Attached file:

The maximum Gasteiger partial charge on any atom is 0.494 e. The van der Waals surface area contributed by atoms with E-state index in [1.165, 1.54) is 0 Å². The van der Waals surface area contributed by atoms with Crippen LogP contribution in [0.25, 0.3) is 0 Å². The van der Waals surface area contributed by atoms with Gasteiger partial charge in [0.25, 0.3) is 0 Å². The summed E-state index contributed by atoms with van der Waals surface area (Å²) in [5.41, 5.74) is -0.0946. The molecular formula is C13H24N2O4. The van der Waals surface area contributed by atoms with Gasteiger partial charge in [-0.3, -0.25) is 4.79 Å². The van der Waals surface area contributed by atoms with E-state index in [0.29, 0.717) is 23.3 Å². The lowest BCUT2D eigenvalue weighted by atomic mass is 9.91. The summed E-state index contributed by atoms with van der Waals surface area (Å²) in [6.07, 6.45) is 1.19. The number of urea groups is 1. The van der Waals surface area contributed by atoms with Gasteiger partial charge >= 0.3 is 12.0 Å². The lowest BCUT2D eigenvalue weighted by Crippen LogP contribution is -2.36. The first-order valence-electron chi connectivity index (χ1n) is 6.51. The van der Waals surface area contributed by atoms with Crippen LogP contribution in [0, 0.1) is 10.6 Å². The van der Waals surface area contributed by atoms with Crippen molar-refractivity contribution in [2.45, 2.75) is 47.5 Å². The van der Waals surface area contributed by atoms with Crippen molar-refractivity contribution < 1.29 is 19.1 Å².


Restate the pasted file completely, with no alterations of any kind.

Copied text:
The maximum Gasteiger partial charge on any atom is 0.494 e. The van der Waals surface area contributed by atoms with E-state index in [1.165, 1.54) is 0 Å². The van der Waals surface area contributed by atoms with Crippen LogP contribution in [0.25, 0.3) is 0 Å². The van der Waals surface area contributed by atoms with Gasteiger partial charge in [0.25, 0.3) is 0 Å². The summed E-state index contributed by atoms with van der Waals surface area (Å²) in [5.41, 5.74) is -0.0946. The molecular formula is C13H24N2O4. The van der Waals surface area contributed by atoms with Gasteiger partial charge in [-0.3, -0.25) is 4.79 Å². The van der Waals surface area contributed by atoms with E-state index in [0.29, 0.717) is 23.3 Å². The lowest BCUT2D eigenvalue weighted by atomic mass is 9.91. The summed E-state index contributed by atoms with van der Waals surface area (Å²) in [6.07, 6.45) is 1.19. The number of urea groups is 1. The van der Waals surface area contributed by atoms with Gasteiger partial charge >= 0.3 is 12.0 Å². The lowest BCUT2D eigenvalue weighted by Crippen LogP contribution is -2.36. The first-order valence-electron chi connectivity index (χ1n) is 6.51. The van der Waals surface area contributed by atoms with Crippen LogP contribution in [0, 0.1) is 10.6 Å². The van der Waals surface area contributed by atoms with Crippen molar-refractivity contribution in [2.45, 2.75) is 47.5 Å². The van der Waals surface area contributed by atoms with Crippen molar-refractivity contribution < 1.29 is 19.1 Å².